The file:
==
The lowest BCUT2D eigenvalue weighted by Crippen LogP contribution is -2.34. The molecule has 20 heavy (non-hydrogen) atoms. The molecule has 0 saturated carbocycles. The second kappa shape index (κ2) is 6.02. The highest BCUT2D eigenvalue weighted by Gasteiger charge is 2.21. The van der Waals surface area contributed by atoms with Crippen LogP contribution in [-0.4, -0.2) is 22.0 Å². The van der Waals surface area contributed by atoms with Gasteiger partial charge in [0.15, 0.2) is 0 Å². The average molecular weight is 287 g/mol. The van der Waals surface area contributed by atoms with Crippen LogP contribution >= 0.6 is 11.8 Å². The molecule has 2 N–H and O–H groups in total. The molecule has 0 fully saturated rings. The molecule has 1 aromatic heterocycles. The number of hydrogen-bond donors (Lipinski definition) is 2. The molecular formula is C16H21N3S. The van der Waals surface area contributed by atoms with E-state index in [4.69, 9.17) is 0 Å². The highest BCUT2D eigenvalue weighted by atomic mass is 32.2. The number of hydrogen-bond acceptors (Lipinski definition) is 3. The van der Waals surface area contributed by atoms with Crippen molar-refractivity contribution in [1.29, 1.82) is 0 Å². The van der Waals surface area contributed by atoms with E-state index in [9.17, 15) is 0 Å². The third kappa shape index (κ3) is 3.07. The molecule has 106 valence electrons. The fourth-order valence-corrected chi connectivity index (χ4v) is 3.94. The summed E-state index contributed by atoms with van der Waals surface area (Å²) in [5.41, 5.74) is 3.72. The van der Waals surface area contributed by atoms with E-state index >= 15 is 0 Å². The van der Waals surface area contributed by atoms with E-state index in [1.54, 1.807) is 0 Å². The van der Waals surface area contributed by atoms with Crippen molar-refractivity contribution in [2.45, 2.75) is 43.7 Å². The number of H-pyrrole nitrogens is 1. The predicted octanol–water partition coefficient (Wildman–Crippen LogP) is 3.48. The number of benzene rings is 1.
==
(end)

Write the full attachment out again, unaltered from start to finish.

The lowest BCUT2D eigenvalue weighted by Crippen LogP contribution is -2.34. The molecule has 20 heavy (non-hydrogen) atoms. The molecule has 0 saturated carbocycles. The second kappa shape index (κ2) is 6.02. The highest BCUT2D eigenvalue weighted by Gasteiger charge is 2.21. The van der Waals surface area contributed by atoms with Crippen LogP contribution in [-0.4, -0.2) is 22.0 Å². The van der Waals surface area contributed by atoms with Gasteiger partial charge in [0.15, 0.2) is 0 Å². The average molecular weight is 287 g/mol. The van der Waals surface area contributed by atoms with Crippen LogP contribution >= 0.6 is 11.8 Å². The molecule has 2 N–H and O–H groups in total. The molecule has 0 fully saturated rings. The molecule has 1 aromatic heterocycles. The number of hydrogen-bond donors (Lipinski definition) is 2. The molecular formula is C16H21N3S. The van der Waals surface area contributed by atoms with E-state index in [4.69, 9.17) is 0 Å². The highest BCUT2D eigenvalue weighted by atomic mass is 32.2. The number of hydrogen-bond acceptors (Lipinski definition) is 3. The van der Waals surface area contributed by atoms with Crippen molar-refractivity contribution in [1.29, 1.82) is 0 Å². The van der Waals surface area contributed by atoms with E-state index in [9.17, 15) is 0 Å². The third kappa shape index (κ3) is 3.07. The molecule has 106 valence electrons. The fourth-order valence-corrected chi connectivity index (χ4v) is 3.94. The summed E-state index contributed by atoms with van der Waals surface area (Å²) in [5.41, 5.74) is 3.72. The van der Waals surface area contributed by atoms with E-state index >= 15 is 0 Å². The van der Waals surface area contributed by atoms with E-state index in [1.54, 1.807) is 0 Å². The van der Waals surface area contributed by atoms with Crippen molar-refractivity contribution in [2.45, 2.75) is 43.7 Å². The number of H-pyrrole nitrogens is 1. The predicted octanol–water partition coefficient (Wildman–Crippen LogP) is 3.48. The number of benzene rings is 1.